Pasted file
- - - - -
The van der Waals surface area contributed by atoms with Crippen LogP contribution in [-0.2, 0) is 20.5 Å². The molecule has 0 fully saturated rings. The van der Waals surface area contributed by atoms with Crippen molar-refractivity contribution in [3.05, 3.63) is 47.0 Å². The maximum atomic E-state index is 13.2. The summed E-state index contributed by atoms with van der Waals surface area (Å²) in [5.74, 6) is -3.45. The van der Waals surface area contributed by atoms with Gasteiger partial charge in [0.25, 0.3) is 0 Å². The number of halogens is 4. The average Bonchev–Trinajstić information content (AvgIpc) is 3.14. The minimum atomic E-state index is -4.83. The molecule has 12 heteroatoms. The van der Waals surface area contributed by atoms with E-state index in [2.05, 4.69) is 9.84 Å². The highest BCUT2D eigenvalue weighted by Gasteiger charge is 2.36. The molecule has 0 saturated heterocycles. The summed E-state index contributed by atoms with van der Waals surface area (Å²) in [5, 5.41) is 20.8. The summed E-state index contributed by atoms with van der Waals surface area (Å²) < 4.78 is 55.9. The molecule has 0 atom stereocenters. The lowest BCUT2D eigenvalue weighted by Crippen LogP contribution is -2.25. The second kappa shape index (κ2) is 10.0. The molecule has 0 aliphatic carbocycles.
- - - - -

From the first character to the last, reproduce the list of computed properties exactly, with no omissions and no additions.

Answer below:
The van der Waals surface area contributed by atoms with Crippen LogP contribution in [-0.2, 0) is 20.5 Å². The molecule has 0 fully saturated rings. The van der Waals surface area contributed by atoms with Crippen molar-refractivity contribution in [3.05, 3.63) is 47.0 Å². The maximum atomic E-state index is 13.2. The summed E-state index contributed by atoms with van der Waals surface area (Å²) in [5.74, 6) is -3.45. The van der Waals surface area contributed by atoms with Gasteiger partial charge in [0.25, 0.3) is 0 Å². The number of halogens is 4. The average Bonchev–Trinajstić information content (AvgIpc) is 3.14. The minimum atomic E-state index is -4.83. The molecule has 12 heteroatoms. The van der Waals surface area contributed by atoms with E-state index in [2.05, 4.69) is 9.84 Å². The highest BCUT2D eigenvalue weighted by Gasteiger charge is 2.36. The molecule has 0 saturated heterocycles. The summed E-state index contributed by atoms with van der Waals surface area (Å²) in [5, 5.41) is 20.8. The summed E-state index contributed by atoms with van der Waals surface area (Å²) < 4.78 is 55.9. The molecule has 0 atom stereocenters. The lowest BCUT2D eigenvalue weighted by Crippen LogP contribution is -2.25. The second kappa shape index (κ2) is 10.0. The molecule has 0 aliphatic carbocycles.